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Am J Cancer Res. 2012; 2(4): 372–382.
Published online 2012 June 28.
PMCID: PMC3410581

The diverse and complex roles of radiation on cancer treatment: therapeutic target and genome maintenance


Cancer is a genetic disease, grows exponentially with the development of intrinsic and acquired treatment resistance. Past decade has witnessed a considerable progress towards the treatment and understanding of proposed hallmarks of cancer and together with advances in early detection and various treatment modalities. Radiation therapy is an integral part of cancer treatment armamentarium. In developed countries more than half of all cancer patients receive radiation therapy during their course of illness. Although radiation damages both cancer and normal cells, the goal of radiation therapy is to maximize the radiation dose to abnormal cancer cells while minimizing exposure to normal cells, which is adjacent to cancer cells or in the path of radiation. In recent years, life expectancy increases among cancer patients and this increase is due to the results of early diagnosis, screening efforts, improved treatments and with less late effects mostly secondary cancer development. Therefore, cancer survivorship issues have been gaining prominence in the area of radiation oncology research. Understanding the tradeoff between the expected decreases in normal tissue toxicity resulting from an improved radiation dose distribution to the targeted site is an increasingly pertinent, yet needed attention and research in the area of radiation oncology. In recent years, a number of potential molecular targets that involve either with radiation increased tumor cell killing or protecting normal cells have been identified. For clinical benefits, translating these findings to maximize the toxicity of radiation on tumor cells while safeguarding early or late normal cell toxicities using molecular targeted radioprotectors will be useful in radiation treatment.

Keywords: Cancer, radiation therapy, radioprotectors, normal genome maintenance


Despite decreases in cancer related death rates in developed countries like USA and in western countries, the number of cancer cases and deaths are projected to be more than double worldwide in the next 20-40 years [1,2]. The projected increase will be driven largely by growth and aging of populations. Past decade has witnessed a major leap in the understanding of molecular mechanisms involved in tumor pathogenesis, progression and further identified various treatment modalities to control this complex disease. Despite initial high response rates to the various treatment modalities and interventions, a large proportion of cancer patients suffered relapse in years or decades later [3-6], resulting a therapeutic challenge. International Agency for Research on Cancer (IARC) has predicted that by 2030, 27 million new cancer cases and 17 million cancer deaths will occur each year worldwide. That compares to 12.7 million new cancers and 7.6 million cancer death reported by GLOBOCAN 2008 [7].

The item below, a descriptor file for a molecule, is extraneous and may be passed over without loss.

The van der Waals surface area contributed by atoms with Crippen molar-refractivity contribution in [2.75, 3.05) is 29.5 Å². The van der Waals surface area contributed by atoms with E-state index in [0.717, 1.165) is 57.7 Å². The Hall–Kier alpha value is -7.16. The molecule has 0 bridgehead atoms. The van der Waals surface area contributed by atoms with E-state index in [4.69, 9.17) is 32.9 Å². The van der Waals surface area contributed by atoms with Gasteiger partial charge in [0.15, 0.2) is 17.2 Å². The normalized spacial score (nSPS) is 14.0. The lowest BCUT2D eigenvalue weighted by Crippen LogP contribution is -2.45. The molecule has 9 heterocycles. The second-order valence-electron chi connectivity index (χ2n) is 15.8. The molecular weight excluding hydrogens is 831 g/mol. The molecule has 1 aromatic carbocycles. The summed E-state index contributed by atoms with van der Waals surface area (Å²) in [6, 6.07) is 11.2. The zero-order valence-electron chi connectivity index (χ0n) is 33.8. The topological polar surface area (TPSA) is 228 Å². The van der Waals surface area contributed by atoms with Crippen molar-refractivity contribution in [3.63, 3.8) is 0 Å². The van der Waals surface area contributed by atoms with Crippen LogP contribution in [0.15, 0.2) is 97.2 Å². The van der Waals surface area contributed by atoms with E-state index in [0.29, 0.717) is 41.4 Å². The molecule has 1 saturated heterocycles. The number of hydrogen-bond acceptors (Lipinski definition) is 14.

Cancers are primarily an environmental disease with 90-95% of cases are due to modification in lifestyle and environmental factors, and only 5-10% of cancers occur due to an abnormality inherited from mother or father [8,9]. Thus, cancer is largely considered a preventable disease. In recent years, many treatment and management options for cancer exist with the primary ones including: surgery, chemotherapy, radiotherapy and palliative care.

Radiation is an invaluable diagnostic and treatment tool used in various clinical applications. Radiation therapy or radiotherapy is a cornerstone of modern cancer management is a highly effective and widely used to destroy (kill) cancer cells. More than half of all cancer patients mostly in the developed countries receive radiation in the form radiotherapy using various radiation sources [10-12] to cure the disease either alone or in combination with other treatment modalities such us chemotherapy or surgery. Radiotherapy is a highly cost effective single modality treatment, accounting about only 5% of the total cost of cancer care [13]. Radiotherapy (external beam or internal irradiation given as brachytherapy: such as protons, heavy ions, as well as a largely used standard sources–photons) is the most important non-surgical modality for the curative treatment of cancer, but its curative potential is often limited by intrinsic radioresistance of cancer cells/mass and normal cell toxicity.